Wong Meets the Great (Or Great F–king Scott)


When the ridiculously out-of-tune sitcom “The Great” premiered at the end of September 2015, the first season finale was undeniably weird – and still feels weird – on some level. But there’s nothing weird about the second season, which kicks off this week, which finds America’s self-absorbed high school students dealing with the many, many problems they did not realize they had. The timely tone of this rock and roll parody (or comedy of musicals) series couldn’t be more timely: Longtime hipsters may recall the ’80s music industry and cultural revivals of the period, often with similar biting humor to the ones being depicted in “The Great.”

It must be said that this new season is better than the first for characters who survived the first year. At his real job as a news anchor at morning drive time on the MSNBC superstation “Invisible Morning Broadcasting,” Josh (Francis Conroy) and his handsome co-anchor Jordan (Ned) are no longer excitedly prattling on about their wacky boss Susan (Jane Lynch) as if he were actually some sort of genial, friendly cartoon cartoon.

Herter gets a case of stage fright this season, something he insists doesn’t feel real until he hears himself blather “Good morning. Ladies and gentlemen, treat us gently” in an anchorman’s voice. Jake (Nicholas C. Bechtel) is still confined to the basement, unable to leave his room and instead plays CD’s the old school way by having the sound system hum and bang. Jordan gets a new girlfriend – and a new roommate. And Josh spends a lot of time putting together the show by listening to and downloading songs, without asking for permission.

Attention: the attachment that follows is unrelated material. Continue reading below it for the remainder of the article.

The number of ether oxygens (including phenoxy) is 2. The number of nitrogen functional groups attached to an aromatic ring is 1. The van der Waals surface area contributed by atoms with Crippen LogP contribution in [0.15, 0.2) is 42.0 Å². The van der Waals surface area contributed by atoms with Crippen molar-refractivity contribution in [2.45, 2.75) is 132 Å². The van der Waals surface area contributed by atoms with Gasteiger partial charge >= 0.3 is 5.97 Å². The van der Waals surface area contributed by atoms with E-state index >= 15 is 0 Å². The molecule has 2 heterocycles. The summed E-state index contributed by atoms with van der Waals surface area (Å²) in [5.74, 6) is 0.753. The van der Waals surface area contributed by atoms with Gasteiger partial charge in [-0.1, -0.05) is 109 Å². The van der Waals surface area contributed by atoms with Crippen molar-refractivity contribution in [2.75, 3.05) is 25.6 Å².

Fans of the first season will appreciate all the crew’s back story: Josh’s family was in a band and a singer/songwriter, Josh and his sister are the trombone and saxophone player in the school band. Most of all, fans of the show’s music will enjoy the fact that “The Great” is bringing back several characters that helped define the original season, including Trevor (Michael Lorenzo Hall), an overweight new kid, and character actor T.C. Stallings.

When star writer Noah (Tom Lenk) stumbles into a revival concert by his old band, Earth, Wind & Fire (the most prominent musical group from the ’80s in the program), he hopes to catch up with some old pals. But soon all the other characters are scrambling to get in on the action, also for reasons not entirely worthy of explanation. Will Earth, Wind & Fire still be playing on the radio? Will Susan remain a vacant, charmless woman of mystery? Will Josh ever really get over the guy who wrote the original title song for his day job, who even seems to be spending his free time with some old flannel shirt-wearing jock in a rubber band suit? Is there anything the “Great” musical heroes can’t do now that they’re all famous?

The creator and musical director Chris D’Arienzo created and produced the show. He’s accompanied by the other co-creators and creators, producer Steven Rea, music and light designer Mike Vecchione, designer Joe Riccio, directors Martha Kelly and David P. Cote, and choreographer Tami Zegart. Executive producers are Nathan Fielder (“Important Things with Demetri Martin”) and David Wain (“Wet Hot American Summer”). “The Great” is created and executive produced by Fielder, D’Arienzo, D’Arienzo, Leigh Ann Lauck and Sarah Megan Thomas, and produced by Lauren O’Brien. Jinks/Cohen Entertainment is the lead production and financing entity.

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